Researchers from Hpv virus and weight gain University in Indiana, found overweight and obese men on low-calorie, high-protein diets felt more satisfied and less hungry when they ate three times a day compared to when they ate six times a day. There is a widespread perception that it's better to eat little meals more often.
However, lead researcher Dr Heather Leidy, now at The University of Missouri in Columbia, said: 'These mini-meals everyone is talking about don't seem hpv virus and weight gain be as hpv virus and weight gain as far as appetite control.
To investigate further, they randomly assigned 27 men who were overweight or obese to eat either a high-protein diet or a normal-protein diet for 12 weeks. Diets contained hpv virus and weight gain calories than each man needed to maintain his current weight.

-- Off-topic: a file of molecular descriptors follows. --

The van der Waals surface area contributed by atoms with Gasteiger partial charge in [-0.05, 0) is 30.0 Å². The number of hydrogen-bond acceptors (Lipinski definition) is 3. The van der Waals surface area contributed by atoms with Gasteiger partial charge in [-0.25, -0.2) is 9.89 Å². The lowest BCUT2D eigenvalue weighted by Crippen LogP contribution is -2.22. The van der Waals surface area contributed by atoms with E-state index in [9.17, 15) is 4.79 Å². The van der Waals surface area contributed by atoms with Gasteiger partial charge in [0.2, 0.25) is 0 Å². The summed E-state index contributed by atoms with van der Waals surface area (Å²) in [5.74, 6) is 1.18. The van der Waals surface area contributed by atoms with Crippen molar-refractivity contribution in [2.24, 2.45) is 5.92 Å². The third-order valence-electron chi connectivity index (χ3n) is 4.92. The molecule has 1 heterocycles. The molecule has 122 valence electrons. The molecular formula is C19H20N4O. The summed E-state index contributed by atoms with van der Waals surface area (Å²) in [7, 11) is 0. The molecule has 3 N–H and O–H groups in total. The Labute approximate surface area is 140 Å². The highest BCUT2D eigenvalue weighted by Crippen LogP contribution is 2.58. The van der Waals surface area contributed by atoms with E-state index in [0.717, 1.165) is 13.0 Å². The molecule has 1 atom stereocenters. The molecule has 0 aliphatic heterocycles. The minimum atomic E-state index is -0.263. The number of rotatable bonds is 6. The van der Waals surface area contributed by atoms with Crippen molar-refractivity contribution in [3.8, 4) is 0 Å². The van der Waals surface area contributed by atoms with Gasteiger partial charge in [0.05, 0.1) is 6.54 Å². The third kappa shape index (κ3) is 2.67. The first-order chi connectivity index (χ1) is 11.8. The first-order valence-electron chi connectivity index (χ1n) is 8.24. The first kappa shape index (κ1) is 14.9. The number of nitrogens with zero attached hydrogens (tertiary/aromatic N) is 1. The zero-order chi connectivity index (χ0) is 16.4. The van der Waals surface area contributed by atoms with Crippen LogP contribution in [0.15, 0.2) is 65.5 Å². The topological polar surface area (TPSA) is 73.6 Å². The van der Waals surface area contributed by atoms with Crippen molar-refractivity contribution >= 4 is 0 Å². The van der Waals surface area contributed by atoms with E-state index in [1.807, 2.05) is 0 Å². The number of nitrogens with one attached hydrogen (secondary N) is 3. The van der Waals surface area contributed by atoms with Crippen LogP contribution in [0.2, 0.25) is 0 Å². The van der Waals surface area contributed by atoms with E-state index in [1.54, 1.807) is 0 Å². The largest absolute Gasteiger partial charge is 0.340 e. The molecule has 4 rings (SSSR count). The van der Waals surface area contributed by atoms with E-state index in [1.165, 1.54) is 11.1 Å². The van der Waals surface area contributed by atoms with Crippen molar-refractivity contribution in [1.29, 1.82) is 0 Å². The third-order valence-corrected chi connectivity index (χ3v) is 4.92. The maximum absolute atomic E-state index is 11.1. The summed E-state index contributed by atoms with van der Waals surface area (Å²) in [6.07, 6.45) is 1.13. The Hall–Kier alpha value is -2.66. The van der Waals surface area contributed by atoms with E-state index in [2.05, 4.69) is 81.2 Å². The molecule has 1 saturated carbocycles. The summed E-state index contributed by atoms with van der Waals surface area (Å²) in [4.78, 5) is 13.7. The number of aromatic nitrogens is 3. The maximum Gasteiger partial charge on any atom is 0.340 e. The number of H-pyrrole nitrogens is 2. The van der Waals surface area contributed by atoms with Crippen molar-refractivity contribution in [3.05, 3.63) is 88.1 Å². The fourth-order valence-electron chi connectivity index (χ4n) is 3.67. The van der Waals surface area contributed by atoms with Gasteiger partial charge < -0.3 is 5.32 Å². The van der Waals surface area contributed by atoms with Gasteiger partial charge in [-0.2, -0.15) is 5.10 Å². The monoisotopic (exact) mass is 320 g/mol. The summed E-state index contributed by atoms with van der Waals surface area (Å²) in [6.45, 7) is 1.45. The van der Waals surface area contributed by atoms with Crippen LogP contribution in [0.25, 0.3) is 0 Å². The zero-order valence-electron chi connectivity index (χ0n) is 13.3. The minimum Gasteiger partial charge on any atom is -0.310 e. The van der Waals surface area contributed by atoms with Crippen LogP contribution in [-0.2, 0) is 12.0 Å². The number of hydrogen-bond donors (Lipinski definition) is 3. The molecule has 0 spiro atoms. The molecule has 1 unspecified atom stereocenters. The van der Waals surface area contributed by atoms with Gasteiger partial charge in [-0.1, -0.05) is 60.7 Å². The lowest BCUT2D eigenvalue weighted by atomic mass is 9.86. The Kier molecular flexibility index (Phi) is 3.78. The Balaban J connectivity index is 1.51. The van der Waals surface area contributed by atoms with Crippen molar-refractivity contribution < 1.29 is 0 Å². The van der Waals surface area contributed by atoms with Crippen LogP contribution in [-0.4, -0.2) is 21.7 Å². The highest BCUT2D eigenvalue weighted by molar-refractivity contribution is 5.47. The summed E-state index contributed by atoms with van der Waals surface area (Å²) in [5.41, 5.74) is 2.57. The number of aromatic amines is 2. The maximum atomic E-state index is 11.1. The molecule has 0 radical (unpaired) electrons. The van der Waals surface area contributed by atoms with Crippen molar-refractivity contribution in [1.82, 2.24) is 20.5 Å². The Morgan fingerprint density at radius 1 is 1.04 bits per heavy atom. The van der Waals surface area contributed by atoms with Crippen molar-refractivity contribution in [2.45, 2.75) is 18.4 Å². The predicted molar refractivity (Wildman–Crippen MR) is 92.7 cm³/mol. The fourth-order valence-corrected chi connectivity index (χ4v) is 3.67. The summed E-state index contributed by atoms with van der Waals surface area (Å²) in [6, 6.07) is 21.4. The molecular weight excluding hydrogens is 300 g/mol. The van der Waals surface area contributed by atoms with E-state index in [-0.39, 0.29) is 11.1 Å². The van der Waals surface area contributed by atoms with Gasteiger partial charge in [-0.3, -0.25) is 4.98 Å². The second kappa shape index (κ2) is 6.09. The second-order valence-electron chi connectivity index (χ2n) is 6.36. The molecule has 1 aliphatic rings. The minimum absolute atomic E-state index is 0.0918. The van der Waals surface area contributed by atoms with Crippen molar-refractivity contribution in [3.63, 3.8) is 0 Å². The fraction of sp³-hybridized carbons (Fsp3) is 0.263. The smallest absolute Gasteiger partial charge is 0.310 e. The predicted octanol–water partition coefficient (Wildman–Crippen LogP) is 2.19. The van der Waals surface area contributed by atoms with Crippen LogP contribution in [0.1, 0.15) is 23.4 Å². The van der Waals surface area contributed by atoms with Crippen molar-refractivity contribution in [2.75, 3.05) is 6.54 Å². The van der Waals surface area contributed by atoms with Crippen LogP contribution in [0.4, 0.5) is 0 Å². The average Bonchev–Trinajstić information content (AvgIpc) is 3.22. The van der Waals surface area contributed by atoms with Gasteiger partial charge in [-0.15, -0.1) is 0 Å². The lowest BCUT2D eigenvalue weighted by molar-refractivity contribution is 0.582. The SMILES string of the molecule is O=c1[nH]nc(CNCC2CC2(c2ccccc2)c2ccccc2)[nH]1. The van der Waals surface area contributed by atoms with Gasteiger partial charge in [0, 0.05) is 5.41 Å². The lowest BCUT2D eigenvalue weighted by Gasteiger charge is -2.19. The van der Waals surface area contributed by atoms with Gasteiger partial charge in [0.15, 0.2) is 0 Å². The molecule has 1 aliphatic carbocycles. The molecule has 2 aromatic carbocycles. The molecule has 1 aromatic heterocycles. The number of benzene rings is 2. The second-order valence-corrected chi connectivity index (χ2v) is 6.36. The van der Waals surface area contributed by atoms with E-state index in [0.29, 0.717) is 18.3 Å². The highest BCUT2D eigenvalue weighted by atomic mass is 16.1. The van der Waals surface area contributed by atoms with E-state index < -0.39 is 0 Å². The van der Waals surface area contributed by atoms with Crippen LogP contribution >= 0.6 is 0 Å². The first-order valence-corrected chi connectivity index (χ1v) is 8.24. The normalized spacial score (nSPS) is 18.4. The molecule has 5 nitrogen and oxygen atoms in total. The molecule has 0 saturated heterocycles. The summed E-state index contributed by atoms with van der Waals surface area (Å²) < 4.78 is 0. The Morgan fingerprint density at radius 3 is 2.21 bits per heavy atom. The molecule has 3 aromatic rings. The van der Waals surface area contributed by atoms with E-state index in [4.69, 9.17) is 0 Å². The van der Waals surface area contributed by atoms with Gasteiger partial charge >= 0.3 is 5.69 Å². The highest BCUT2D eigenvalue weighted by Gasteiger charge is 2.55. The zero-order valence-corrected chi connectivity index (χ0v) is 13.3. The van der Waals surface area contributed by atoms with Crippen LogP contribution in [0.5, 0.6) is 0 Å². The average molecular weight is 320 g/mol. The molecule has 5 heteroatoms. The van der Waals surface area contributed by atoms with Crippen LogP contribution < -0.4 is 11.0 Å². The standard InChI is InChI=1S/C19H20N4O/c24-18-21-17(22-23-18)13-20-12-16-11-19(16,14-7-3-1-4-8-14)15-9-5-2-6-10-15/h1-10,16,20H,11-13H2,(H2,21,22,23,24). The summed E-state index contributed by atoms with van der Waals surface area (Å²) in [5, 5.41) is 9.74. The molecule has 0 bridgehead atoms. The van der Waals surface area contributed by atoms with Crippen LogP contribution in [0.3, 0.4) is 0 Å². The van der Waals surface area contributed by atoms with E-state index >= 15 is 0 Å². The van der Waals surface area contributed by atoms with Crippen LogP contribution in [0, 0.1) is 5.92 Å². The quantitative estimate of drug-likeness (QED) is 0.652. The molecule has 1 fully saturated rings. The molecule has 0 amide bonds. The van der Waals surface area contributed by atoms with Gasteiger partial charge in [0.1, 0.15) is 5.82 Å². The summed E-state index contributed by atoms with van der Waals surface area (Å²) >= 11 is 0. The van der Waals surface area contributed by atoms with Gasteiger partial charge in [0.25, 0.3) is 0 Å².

Starting at week seven of the study, the men either ate their assigned diet in three meals spaced five hours apart, or in six meals eaten every two hours, for three days in a row. The study participants then switched to the other eating pattern for an additional three consecutive days.
Men eating the higher hpv virus and weight gain diet 25 percent of total calories from protein felt fuller throughout the day, didn't want to eat as much late at night, and were less preoccupied with thoughts of food than the men who were consuming 14 per hpv virus and weight gain of their energy as protein.
While eating frequency didn't influence appetite in the men on the normal-protein diet, the researchers did find that men in the high protein group felt fuller in the evening and late at night after eating just three meals a day.
It's already been established, Dr Leidy said, that high protein diets are better for appetite control, although she added the diet followed was not Atkins. You're still getting an adequate amount of fibre and fruits and vegetables with these diets.